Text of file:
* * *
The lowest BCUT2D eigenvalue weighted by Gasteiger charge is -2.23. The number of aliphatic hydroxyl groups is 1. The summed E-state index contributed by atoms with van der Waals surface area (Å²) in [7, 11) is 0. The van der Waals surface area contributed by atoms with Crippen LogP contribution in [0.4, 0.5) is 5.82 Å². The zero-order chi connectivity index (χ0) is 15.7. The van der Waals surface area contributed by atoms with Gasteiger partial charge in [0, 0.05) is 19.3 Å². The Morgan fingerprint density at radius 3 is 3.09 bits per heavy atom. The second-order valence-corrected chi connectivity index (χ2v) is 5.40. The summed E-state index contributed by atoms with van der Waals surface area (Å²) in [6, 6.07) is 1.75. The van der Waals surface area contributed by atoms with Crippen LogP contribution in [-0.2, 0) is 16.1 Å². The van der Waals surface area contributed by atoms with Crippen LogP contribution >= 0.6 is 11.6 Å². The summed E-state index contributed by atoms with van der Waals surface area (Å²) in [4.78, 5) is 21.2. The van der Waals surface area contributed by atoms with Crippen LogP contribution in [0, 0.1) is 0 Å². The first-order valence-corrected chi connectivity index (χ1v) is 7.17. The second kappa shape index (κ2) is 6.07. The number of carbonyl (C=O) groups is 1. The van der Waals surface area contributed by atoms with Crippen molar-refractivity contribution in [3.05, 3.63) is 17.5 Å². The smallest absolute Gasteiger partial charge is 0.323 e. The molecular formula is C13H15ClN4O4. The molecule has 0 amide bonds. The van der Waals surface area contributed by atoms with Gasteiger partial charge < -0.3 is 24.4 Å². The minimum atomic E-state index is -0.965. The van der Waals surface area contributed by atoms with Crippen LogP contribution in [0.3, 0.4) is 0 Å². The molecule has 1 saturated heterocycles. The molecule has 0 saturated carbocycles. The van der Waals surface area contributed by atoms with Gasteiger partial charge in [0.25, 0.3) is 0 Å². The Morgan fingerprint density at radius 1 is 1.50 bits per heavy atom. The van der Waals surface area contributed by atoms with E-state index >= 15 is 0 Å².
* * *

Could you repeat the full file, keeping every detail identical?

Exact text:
The lowest BCUT2D eigenvalue weighted by Gasteiger charge is -2.23. The number of aliphatic hydroxyl groups is 1. The summed E-state index contributed by atoms with van der Waals surface area (Å²) in [7, 11) is 0. The van der Waals surface area contributed by atoms with Crippen LogP contribution in [0.4, 0.5) is 5.82 Å². The zero-order chi connectivity index (χ0) is 15.7. The van der Waals surface area contributed by atoms with Gasteiger partial charge in [0, 0.05) is 19.3 Å². The Morgan fingerprint density at radius 3 is 3.09 bits per heavy atom. The second-order valence-corrected chi connectivity index (χ2v) is 5.40. The summed E-state index contributed by atoms with van der Waals surface area (Å²) in [6, 6.07) is 1.75. The van der Waals surface area contributed by atoms with Crippen LogP contribution in [-0.2, 0) is 16.1 Å². The van der Waals surface area contributed by atoms with Crippen LogP contribution >= 0.6 is 11.6 Å². The summed E-state index contributed by atoms with van der Waals surface area (Å²) in [4.78, 5) is 21.2. The van der Waals surface area contributed by atoms with Crippen LogP contribution in [0, 0.1) is 0 Å². The first-order valence-corrected chi connectivity index (χ1v) is 7.17. The second kappa shape index (κ2) is 6.07. The number of carbonyl (C=O) groups is 1. The van der Waals surface area contributed by atoms with Crippen molar-refractivity contribution in [3.05, 3.63) is 17.5 Å². The smallest absolute Gasteiger partial charge is 0.323 e. The molecular formula is C13H15ClN4O4. The molecule has 0 amide bonds. The van der Waals surface area contributed by atoms with Gasteiger partial charge < -0.3 is 24.4 Å². The minimum atomic E-state index is -0.965. The van der Waals surface area contributed by atoms with Crippen LogP contribution in [0.3, 0.4) is 0 Å². The molecule has 1 saturated heterocycles. The molecule has 0 saturated carbocycles. The van der Waals surface area contributed by atoms with Gasteiger partial charge in [0.25, 0.3) is 0 Å². The Morgan fingerprint density at radius 1 is 1.50 bits per heavy atom. The van der Waals surface area contributed by atoms with E-state index >= 15 is 0 Å².